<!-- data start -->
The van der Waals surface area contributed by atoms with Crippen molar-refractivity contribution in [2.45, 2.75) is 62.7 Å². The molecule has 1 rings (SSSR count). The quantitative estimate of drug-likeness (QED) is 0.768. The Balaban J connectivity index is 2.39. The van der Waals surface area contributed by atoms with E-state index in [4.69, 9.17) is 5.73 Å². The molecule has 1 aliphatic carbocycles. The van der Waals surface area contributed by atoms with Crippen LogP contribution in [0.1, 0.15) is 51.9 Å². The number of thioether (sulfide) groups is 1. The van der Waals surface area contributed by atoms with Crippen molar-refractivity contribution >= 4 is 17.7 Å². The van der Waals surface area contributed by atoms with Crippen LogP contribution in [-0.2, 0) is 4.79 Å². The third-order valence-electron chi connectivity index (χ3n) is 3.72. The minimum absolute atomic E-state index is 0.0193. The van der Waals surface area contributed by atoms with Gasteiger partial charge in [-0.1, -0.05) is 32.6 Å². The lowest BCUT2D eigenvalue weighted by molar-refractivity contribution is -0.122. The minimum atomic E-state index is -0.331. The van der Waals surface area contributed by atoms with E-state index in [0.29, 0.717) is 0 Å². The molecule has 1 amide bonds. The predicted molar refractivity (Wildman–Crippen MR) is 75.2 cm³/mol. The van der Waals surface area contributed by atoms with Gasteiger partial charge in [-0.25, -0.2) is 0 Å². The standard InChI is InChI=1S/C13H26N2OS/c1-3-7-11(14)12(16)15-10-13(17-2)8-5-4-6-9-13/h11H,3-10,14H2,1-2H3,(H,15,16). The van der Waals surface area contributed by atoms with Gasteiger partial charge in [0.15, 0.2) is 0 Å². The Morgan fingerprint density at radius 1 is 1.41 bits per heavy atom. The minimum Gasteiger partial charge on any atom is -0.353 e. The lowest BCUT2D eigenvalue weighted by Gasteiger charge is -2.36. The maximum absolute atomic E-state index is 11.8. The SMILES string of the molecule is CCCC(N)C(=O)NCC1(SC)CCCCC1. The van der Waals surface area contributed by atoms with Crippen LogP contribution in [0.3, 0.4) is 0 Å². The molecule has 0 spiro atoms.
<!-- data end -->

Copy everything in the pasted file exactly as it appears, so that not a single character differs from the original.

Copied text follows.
The van der Waals surface area contributed by atoms with Crippen molar-refractivity contribution in [2.45, 2.75) is 62.7 Å². The molecule has 1 rings (SSSR count). The quantitative estimate of drug-likeness (QED) is 0.768. The Balaban J connectivity index is 2.39. The van der Waals surface area contributed by atoms with E-state index in [4.69, 9.17) is 5.73 Å². The molecule has 1 aliphatic carbocycles. The van der Waals surface area contributed by atoms with Crippen LogP contribution in [0.1, 0.15) is 51.9 Å². The number of thioether (sulfide) groups is 1. The van der Waals surface area contributed by atoms with Crippen molar-refractivity contribution >= 4 is 17.7 Å². The van der Waals surface area contributed by atoms with Crippen LogP contribution in [-0.2, 0) is 4.79 Å². The third-order valence-electron chi connectivity index (χ3n) is 3.72. The minimum absolute atomic E-state index is 0.0193. The van der Waals surface area contributed by atoms with Gasteiger partial charge in [-0.1, -0.05) is 32.6 Å². The lowest BCUT2D eigenvalue weighted by molar-refractivity contribution is -0.122. The minimum atomic E-state index is -0.331. The van der Waals surface area contributed by atoms with E-state index in [0.29, 0.717) is 0 Å². The molecule has 1 amide bonds. The predicted molar refractivity (Wildman–Crippen MR) is 75.2 cm³/mol. The van der Waals surface area contributed by atoms with Gasteiger partial charge in [-0.25, -0.2) is 0 Å². The standard InChI is InChI=1S/C13H26N2OS/c1-3-7-11(14)12(16)15-10-13(17-2)8-5-4-6-9-13/h11H,3-10,14H2,1-2H3,(H,15,16). The van der Waals surface area contributed by atoms with Gasteiger partial charge in [0.15, 0.2) is 0 Å². The Morgan fingerprint density at radius 1 is 1.41 bits per heavy atom. The minimum Gasteiger partial charge on any atom is -0.353 e. The lowest BCUT2D eigenvalue weighted by Gasteiger charge is -2.36. The maximum absolute atomic E-state index is 11.8. The SMILES string of the molecule is CCCC(N)C(=O)NCC1(SC)CCCCC1. The van der Waals surface area contributed by atoms with Crippen LogP contribution in [0.3, 0.4) is 0 Å². The molecule has 0 spiro atoms.